creative ideas to replanting orchids, Ah, that our growing areas, hardware and structures would be like those in a book of perfect culture, Life and nature often intervene. Most of us do not live with MacGyver, but with a little thinking out of the box, most of us can emulate him.
The following quick cameos show you how to overcome some common problems. No doubt you have your own set of quick or temporary fixes for your replanting orchids.
Pots that dry too quickly :
A few people water selected plants more often or less often than the rest.
Most of us do not have the time.
So what to do with those small pots that dry out so much more quickly than the large ones? Try placing the small pot into a larger one and surround the small pot with sphagnum, with a bit on the bottom of the pot as well.
It slows the quick drying and adds a little humidity especially if the outer, larger pot is clay. Or a 2-liter pop bottle with the bottom cut out and the cap left off also works like a mini greenhouse.
But be careful to make sure it is not in strong sunlight as it may warm up too much.
Pots : All sorts of containers may be recycled as replanting orchids pots when you do not have just the right-sized one.
Drill or cut holes in the lower sides or bottom and try yogurt containers, cottage cheese containers, take-out soup containers, cut-off pop bottles or even the bottom half of a well-cleaned bleach bottle.
They are not likely to last five years but your replanting orchids will be complaining about living in old medium anyway if you wait that long ! Drop them into a pretty ceramic pot and add a little sphagnum to camouflage the container when you show the flowers off at your local replanting orchids society.
Plant clips : You can buy expensive clips to hold newly replanting orchids firmly in pots or baskets, but crisscrossed small stakes or stiff wire pushed horizontally across the pot through drilled holes also works well.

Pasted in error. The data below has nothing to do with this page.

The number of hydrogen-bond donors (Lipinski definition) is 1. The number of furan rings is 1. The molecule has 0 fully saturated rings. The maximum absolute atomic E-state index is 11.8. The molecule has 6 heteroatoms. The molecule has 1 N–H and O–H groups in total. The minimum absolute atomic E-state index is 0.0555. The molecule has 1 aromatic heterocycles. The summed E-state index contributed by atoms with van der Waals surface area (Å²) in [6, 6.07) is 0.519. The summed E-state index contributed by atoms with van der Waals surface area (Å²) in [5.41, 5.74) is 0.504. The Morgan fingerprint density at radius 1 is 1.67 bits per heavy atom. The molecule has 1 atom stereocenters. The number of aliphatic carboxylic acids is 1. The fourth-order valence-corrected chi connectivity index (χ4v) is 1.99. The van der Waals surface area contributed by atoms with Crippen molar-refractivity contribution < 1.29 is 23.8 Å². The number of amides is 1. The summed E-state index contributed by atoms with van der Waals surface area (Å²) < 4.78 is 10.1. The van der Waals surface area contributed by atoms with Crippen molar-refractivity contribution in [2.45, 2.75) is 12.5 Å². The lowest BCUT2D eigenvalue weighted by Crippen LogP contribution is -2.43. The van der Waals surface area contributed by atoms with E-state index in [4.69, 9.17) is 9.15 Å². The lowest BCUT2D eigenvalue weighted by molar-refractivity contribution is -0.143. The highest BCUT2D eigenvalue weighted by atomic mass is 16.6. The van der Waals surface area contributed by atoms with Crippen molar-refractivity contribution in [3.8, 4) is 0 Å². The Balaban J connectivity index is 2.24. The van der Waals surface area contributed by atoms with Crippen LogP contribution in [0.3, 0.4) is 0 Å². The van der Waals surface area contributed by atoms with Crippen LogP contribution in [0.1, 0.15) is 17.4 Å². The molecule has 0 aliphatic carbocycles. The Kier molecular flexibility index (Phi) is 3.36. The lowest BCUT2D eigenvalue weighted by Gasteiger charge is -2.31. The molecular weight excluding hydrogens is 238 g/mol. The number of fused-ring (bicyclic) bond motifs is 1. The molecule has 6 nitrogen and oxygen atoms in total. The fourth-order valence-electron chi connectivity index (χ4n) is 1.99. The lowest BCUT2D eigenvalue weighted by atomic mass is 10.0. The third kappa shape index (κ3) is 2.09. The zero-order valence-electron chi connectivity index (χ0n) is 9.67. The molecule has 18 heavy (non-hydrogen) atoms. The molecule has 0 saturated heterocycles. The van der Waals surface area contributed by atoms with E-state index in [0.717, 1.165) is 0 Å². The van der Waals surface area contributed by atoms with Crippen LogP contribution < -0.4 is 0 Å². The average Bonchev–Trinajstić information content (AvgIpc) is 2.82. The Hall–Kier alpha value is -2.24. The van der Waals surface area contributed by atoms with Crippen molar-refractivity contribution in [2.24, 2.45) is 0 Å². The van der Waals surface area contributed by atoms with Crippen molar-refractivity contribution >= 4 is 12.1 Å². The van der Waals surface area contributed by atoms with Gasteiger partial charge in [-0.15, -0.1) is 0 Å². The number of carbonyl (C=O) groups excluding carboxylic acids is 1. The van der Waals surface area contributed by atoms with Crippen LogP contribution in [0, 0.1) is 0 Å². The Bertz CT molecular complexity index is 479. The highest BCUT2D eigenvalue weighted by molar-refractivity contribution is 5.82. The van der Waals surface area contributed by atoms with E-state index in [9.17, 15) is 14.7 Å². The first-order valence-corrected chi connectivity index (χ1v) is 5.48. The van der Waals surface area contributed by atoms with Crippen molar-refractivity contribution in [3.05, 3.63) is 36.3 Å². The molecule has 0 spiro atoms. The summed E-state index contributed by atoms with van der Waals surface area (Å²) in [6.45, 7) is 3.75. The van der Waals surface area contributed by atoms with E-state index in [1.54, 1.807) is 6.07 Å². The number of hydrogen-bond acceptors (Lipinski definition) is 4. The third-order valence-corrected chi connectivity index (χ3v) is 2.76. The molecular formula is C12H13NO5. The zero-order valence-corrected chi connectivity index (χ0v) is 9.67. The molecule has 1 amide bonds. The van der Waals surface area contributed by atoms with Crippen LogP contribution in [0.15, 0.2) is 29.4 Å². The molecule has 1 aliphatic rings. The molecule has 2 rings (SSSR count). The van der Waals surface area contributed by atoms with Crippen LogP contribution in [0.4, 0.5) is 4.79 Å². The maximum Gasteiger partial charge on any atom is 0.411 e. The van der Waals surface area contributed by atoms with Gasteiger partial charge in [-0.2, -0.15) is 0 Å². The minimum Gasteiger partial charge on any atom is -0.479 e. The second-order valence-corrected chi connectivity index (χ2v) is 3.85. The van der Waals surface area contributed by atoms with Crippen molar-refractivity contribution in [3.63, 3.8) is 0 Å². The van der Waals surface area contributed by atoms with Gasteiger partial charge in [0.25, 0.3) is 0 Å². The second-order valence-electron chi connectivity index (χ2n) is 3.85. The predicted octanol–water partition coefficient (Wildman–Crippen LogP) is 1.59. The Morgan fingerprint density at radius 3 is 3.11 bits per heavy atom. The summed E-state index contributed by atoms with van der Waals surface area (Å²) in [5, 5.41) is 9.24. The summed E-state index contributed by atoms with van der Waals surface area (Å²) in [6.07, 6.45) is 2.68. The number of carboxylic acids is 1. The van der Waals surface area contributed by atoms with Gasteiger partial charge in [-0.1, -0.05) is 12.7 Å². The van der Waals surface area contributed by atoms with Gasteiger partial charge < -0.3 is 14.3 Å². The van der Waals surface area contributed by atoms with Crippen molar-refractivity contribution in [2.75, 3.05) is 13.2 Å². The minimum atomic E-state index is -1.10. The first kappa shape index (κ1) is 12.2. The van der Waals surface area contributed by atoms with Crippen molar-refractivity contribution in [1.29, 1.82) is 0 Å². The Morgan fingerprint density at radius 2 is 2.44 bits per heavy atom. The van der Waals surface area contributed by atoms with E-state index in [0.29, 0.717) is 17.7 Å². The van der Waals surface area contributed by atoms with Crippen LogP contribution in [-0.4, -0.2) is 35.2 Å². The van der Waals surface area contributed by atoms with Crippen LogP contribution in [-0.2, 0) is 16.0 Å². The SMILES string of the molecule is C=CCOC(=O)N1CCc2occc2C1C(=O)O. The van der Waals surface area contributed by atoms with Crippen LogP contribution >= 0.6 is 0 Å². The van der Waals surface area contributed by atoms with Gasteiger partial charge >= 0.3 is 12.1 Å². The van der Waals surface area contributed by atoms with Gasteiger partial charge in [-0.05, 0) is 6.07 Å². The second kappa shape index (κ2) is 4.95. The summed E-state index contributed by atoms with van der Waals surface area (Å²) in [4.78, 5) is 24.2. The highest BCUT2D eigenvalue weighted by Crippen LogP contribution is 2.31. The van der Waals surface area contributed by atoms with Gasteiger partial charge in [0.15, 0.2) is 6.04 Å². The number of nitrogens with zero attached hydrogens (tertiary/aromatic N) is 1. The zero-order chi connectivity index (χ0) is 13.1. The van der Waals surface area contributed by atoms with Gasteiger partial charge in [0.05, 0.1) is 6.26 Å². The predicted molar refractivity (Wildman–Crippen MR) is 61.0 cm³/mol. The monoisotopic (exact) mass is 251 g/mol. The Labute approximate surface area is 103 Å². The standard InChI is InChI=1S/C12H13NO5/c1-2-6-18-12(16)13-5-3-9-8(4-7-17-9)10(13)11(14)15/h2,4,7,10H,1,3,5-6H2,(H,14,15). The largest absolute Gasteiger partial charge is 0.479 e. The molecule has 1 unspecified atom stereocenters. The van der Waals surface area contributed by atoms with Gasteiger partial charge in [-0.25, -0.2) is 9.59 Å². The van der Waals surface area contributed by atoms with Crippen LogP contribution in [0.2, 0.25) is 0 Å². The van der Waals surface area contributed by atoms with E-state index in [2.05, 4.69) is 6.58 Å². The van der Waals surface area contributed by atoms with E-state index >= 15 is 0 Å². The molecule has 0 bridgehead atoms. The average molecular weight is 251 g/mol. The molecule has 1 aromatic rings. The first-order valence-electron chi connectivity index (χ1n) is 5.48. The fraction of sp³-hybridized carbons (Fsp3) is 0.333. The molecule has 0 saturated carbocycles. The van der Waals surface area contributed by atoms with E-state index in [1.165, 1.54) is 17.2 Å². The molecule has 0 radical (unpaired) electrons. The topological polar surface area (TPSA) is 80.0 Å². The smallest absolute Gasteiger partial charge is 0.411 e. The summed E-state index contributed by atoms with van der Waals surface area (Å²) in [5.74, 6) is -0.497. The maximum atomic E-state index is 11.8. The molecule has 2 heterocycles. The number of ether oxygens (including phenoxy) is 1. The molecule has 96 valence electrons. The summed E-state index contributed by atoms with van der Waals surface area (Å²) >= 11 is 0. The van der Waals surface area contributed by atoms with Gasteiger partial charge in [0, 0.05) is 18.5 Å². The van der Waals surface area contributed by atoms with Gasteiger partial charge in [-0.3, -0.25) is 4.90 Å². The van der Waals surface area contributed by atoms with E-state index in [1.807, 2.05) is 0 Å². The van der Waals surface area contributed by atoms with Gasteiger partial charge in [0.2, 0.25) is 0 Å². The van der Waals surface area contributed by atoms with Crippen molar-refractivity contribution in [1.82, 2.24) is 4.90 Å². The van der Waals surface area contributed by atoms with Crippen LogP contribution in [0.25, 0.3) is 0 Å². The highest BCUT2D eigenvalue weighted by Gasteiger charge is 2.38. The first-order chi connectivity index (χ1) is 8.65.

A pair of curtain hooks (drill holes in the pot for the part that would be in the curtain) work to hang pots on a vertical wire rack.
Separate the hooks by about 15 to 20 percent of the pot diameter enough to keep the pot steady but not so much that the hooks do not reach the wire rack.
Growing trainers : I love my cattleyas but some of them still think they are living in a jungle on the side of a tree rather than putting out growths that stretch straight up like obedient soldiers at attention.
replanting orchids grow out horizontally
I cut a triangle out of an old plastic pot perhaps 2 inches (5 cm) wide and deep and shove it at a bit of an angle in front of the short new growth.
When it is at an angle, the growth elongates up this little slide I have built and is forced upward. Although the growth may not grow perfectly straight vertically, at least it will grow upward.
This is why I love Cattleya purpurata. They may be larger plants but the pseudobulbs and leaves bunch fairly close together and
 The author’s “work platform” pressed into service as a temporary sunroom plant bench.
 Wooden stake inserted across this vanda basket helps hold the plant in place until roots become well-attached.
 This large epidendrum is potted in a relatively small pot. Placing the pot inside another pot helps slow down drying as well as adding stability.
replanting orchids mostly vertically without training.
Benches : You have just built a sunroom or greenhouse and have not had time to organize benching.
Wood packing crates work well on a greenhouse floor or temporary outdoor shelter (raise them on concrete blocks to keep the rabbits out!).
I hate to admit it, but I am still using a “work platform,” which is a hybrid between a ladder and a scaffold, in my sunroom.
These are wonderful for standing on to paint besides using as a plant bench.
They would work well on a porch for the summer and are fairly lightweight, like an aluminum stepladder, and fold flat.
If you move frequently, you may find these just the trick.
The one I have is 16 inches × 48 inches (41 cm × 122 cm) and about 20.5 inches (52 cm) high.
You can find them as small as 12 inches × 36 inches (30 × 91 cm) or a bit larger.
I have my phalaenopsis sitting on specially made trays for replanting orchids but you can use any sort of tray to catch water : cookie sheets with lips, the top from an ice cream container, a shallow plastic sweater box, etc.
source : Orchid Society Magazine